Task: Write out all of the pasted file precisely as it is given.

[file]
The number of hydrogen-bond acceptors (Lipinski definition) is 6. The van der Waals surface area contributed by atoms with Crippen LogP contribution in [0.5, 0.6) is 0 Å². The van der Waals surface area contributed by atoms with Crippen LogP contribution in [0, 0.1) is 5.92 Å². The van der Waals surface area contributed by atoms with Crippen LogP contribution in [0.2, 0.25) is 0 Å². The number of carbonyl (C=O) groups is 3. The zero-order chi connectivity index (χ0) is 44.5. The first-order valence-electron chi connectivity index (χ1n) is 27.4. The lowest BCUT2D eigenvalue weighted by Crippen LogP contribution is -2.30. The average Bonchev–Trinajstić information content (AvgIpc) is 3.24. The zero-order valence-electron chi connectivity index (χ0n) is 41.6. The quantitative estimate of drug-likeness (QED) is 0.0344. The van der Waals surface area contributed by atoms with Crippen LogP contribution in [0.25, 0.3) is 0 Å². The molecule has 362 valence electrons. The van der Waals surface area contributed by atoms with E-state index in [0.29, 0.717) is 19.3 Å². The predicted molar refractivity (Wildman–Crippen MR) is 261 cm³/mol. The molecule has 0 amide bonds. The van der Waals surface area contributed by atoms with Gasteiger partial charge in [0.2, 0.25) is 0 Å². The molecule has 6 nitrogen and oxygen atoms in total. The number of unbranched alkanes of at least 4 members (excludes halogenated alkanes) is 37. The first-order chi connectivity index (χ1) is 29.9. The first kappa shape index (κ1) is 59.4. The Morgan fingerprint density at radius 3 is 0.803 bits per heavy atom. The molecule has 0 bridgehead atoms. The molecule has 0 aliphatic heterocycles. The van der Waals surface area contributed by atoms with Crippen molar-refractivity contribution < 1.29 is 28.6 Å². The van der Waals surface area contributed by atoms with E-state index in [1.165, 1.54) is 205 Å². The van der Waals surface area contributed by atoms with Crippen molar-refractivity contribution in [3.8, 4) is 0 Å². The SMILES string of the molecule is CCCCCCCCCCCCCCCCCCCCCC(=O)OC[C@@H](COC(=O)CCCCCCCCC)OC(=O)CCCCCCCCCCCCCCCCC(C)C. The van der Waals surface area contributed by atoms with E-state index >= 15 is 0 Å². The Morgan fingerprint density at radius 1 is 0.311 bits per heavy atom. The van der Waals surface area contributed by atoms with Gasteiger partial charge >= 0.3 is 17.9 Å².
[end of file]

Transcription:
The number of hydrogen-bond acceptors (Lipinski definition) is 6. The van der Waals surface area contributed by atoms with Crippen LogP contribution in [0.5, 0.6) is 0 Å². The van der Waals surface area contributed by atoms with Crippen LogP contribution in [0, 0.1) is 5.92 Å². The van der Waals surface area contributed by atoms with Crippen LogP contribution in [0.2, 0.25) is 0 Å². The number of carbonyl (C=O) groups is 3. The zero-order chi connectivity index (χ0) is 44.5. The first-order valence-electron chi connectivity index (χ1n) is 27.4. The lowest BCUT2D eigenvalue weighted by Crippen LogP contribution is -2.30. The average Bonchev–Trinajstić information content (AvgIpc) is 3.24. The zero-order valence-electron chi connectivity index (χ0n) is 41.6. The quantitative estimate of drug-likeness (QED) is 0.0344. The van der Waals surface area contributed by atoms with Crippen LogP contribution in [0.25, 0.3) is 0 Å². The molecule has 362 valence electrons. The van der Waals surface area contributed by atoms with E-state index in [0.29, 0.717) is 19.3 Å². The predicted molar refractivity (Wildman–Crippen MR) is 261 cm³/mol. The molecule has 0 amide bonds. The van der Waals surface area contributed by atoms with Gasteiger partial charge in [0.2, 0.25) is 0 Å². The molecule has 6 nitrogen and oxygen atoms in total. The number of unbranched alkanes of at least 4 members (excludes halogenated alkanes) is 37. The first-order chi connectivity index (χ1) is 29.9. The first kappa shape index (κ1) is 59.4. The Morgan fingerprint density at radius 3 is 0.803 bits per heavy atom. The molecule has 0 bridgehead atoms. The molecule has 0 aliphatic heterocycles. The van der Waals surface area contributed by atoms with Crippen molar-refractivity contribution < 1.29 is 28.6 Å². The van der Waals surface area contributed by atoms with E-state index in [1.165, 1.54) is 205 Å². The van der Waals surface area contributed by atoms with Crippen molar-refractivity contribution in [3.8, 4) is 0 Å². The SMILES string of the molecule is CCCCCCCCCCCCCCCCCCCCCC(=O)OC[C@@H](COC(=O)CCCCCCCCC)OC(=O)CCCCCCCCCCCCCCCCC(C)C. The van der Waals surface area contributed by atoms with E-state index >= 15 is 0 Å². The Morgan fingerprint density at radius 1 is 0.311 bits per heavy atom. The van der Waals surface area contributed by atoms with Gasteiger partial charge >= 0.3 is 17.9 Å².